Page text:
|109 Route 50, Mays Landing, NJ |
Phone: (609) 625-1897
Atlantic County Parks
Open daily from dawn to dusk. Warren Fox Nature Center is open from 8 a.m. to 4:30 p.m. on weekdays and 8 a.m. to 4 p.m. on weekends. Gates are locked at dusk, but there is a parking area to the side to allow extra early or late access. Paddlers welcome.
This is the first stop on the trail. From the intersection of Routes 40 and 50 in May's Landing, continue South on Route 50. After 3.5 miles, turn Left into the entrance for Estell Manor Park. Map
Swamp Trail Boardwalk - the boardwalk starts not far down a paved walkway behind the nature center off to the left and travels through mixed woods, maple swamps, and eventually to an outlook of the Great Egg Harbor River. Along the boardwalk you can go past a variety of wildflowers in spring, through a cedar swamp and along a small stream bed with a variety of plants and animals. If you look toward the South River you might see a Bald Eagle or an otter.
The park also features picnic pavilions, softball and soccer fields, and volleyball courts, and an exercise trail. The Nature Center has maps of the park available during work hours.
There is a small pond a few hundred feet behind the nature center that is off the main trail and can be easily overlooked. This pond is a prime breeding habitat for the wood frog. If you visit the site in March you are likely to hear this lesser-known species of frog calling during its very brief breeding season.
|Juvenal's Duskywing||Tony Geiger
||Located along the Western Banks of the scenic Great Egg Harbor River, Estell Manor Park has gone through a variety of changes over the years. During WWI the area was a munitions factory called Belcoville that had over 5000 employees. What are trails now used to be railroad beds, making for flat, easy hiking. These trails explore mixed woods, tidal wetlands, mixed swamp and low growing shrubs that hosts a great selection of birds, butterflies, dragonflies, plants and mammals. Those who have just gained an interest in wildlife and the outdoors will find the nature center extremely helpful, as it offers a friendly and helpful staff and a wealth of information. The scenic quality of the Great Egg Harbor River is a bonus to this beautiful wooded park.
The winter vulture roost near the park entrance can be quite impressive, with as many as 50 birds present at any given time. For such large birds they are very quiet and shy. Watching them in the morning sitting in the sun with their wings spread conjures prehistoric images.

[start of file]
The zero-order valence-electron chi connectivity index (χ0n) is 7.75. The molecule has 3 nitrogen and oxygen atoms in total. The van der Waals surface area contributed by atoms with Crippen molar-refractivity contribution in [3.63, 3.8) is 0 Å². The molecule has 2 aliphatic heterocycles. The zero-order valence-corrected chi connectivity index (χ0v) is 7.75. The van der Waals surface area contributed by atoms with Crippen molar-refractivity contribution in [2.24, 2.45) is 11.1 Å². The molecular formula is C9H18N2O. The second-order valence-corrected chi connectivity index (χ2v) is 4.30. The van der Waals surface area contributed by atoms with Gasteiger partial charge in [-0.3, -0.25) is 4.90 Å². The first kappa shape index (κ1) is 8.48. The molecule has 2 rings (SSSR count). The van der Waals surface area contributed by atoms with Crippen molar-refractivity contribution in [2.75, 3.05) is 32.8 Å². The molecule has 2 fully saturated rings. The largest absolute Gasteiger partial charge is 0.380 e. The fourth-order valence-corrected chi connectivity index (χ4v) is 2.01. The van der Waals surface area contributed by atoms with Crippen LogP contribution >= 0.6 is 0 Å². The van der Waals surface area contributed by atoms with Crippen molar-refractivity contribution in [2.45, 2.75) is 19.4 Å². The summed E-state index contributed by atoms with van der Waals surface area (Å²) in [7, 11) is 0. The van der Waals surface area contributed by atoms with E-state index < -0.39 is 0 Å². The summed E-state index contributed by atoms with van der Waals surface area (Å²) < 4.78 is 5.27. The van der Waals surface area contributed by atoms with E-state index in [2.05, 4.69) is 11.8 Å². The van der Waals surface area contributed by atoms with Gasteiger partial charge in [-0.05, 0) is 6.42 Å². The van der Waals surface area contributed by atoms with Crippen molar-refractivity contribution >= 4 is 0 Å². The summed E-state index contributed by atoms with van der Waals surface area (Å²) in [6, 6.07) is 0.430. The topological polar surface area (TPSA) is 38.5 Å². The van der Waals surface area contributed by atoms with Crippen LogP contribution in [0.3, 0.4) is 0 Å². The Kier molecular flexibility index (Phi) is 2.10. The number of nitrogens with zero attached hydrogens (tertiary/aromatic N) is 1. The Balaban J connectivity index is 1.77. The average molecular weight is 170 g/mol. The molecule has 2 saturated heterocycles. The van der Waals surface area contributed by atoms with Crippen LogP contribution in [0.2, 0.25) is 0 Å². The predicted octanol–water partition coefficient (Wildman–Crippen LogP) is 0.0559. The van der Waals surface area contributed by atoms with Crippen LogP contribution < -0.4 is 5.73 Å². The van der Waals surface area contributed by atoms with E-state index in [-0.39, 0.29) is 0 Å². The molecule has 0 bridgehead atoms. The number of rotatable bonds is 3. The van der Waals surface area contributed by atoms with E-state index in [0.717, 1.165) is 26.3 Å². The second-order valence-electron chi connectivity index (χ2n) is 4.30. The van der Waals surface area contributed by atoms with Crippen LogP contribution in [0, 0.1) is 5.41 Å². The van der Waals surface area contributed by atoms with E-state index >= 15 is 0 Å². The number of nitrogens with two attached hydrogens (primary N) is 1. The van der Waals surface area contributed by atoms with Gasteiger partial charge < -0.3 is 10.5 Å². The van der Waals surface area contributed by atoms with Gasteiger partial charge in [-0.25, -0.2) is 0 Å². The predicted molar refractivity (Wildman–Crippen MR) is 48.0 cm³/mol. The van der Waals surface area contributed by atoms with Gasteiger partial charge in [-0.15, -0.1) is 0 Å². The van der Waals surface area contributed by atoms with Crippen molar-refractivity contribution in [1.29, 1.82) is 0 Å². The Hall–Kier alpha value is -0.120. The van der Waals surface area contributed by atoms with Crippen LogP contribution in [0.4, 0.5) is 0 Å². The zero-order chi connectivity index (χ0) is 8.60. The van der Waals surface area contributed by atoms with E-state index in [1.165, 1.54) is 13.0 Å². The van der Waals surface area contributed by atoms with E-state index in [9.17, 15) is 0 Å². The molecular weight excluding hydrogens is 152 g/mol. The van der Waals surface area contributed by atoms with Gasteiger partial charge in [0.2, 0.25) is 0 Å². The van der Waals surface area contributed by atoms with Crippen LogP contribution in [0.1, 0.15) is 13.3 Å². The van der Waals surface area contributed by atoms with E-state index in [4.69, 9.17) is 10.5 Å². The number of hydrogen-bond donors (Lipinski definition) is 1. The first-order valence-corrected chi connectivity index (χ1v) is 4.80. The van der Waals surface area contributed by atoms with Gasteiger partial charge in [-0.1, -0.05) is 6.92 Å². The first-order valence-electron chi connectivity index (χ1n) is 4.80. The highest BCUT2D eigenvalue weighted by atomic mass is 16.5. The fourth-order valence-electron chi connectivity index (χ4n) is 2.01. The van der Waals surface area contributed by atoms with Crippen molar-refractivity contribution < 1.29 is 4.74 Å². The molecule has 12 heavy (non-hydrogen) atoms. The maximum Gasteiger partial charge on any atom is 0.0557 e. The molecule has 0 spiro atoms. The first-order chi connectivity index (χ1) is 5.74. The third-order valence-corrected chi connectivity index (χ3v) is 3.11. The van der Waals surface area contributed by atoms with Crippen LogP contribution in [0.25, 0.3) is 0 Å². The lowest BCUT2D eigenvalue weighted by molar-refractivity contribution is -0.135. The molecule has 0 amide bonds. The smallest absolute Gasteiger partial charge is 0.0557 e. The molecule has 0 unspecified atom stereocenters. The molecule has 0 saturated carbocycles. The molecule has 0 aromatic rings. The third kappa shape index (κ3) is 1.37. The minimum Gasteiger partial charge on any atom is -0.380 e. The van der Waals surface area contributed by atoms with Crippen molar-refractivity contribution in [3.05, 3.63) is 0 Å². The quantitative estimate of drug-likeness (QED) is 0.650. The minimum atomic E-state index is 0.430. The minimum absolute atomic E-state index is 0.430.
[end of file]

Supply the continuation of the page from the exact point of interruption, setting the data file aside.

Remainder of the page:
The area around the nature center is full of White-throated Sparrows and Dark-eyed Juncos, but keep your eye out for Fox Sparrow, Purple Finch, Red-breasted Nuthatch and Brown Creeper as as they often frequent the park as well. Hermit Thrushes and Golden-crowned Kinglets are also regulars at this location. Cooper’s and Sharp-shinned Hawks sometimes hunt the feeders. White tailed deer can usually be found in the veteran’s cemetary. There is a large roost of Turkey Vultures near the park entrance, where 50 or more vultures can often be seen at once. Fox and Coyote can be tracked in the sand or snow. When it snows, cross country skiing is popular on the trails.
Spring kicks off in March with the flight of the Mourning Cloak butterfly and Yellow-rumped Warblers, and the sounds of wood frogs and Pine Warblers. As the spring progresses many nesting warblers begin to arrive including Yellow-throated, Prothonotary, Worm-eating, and Northern Parula. Wild Orchids can be found in some areas. Insect repellent is strongly recommended as the weather gets warmer.
Mountain Laurel, huckleberry and hackberry bloom in the understory. In addition to a variety of nesting warblers, many flycatchers reside in the park over the summer including Eastern Wood Pewee, Eastern Phoebe and Acadian Flycatcher. Enjoy the Ruby-throated Hummingbirds all summer long as they frequent the feeders by the nature center. Keep a sharp eye for five-lined skinks as they are often seen scurrying along the boardwalk of the nature trail. Late summer brings lots of butterflies around the nature center, including Appalachian brown, red spotted purple, monarch, cabbage white, orange sulphur, American lady, and painted lady. Monarchs lay eggs on milkweed. Bats feeding at dusk can be quite a show. Ticks and deer flies are a problem, especially in the north end of the park. Be prepared with insect repellant and a hat.
Although spring is the best time for warblers here, the fall offers a steady stream of fall migrants including American Redstart, Black-and-white Warbler, Blackpoll Warbler and Ruby-crowned Kinglet. Also, keep your eye out for migrating raptors and local Bald Eagles. Insect repellent is recommended in September. Dragonflies such as Needham’s skimmer and common whitetail are active through October. The leaves can be very pretty in some areas near the water. Many people come to the park if they have a leaf project, because of the great variety of tree species.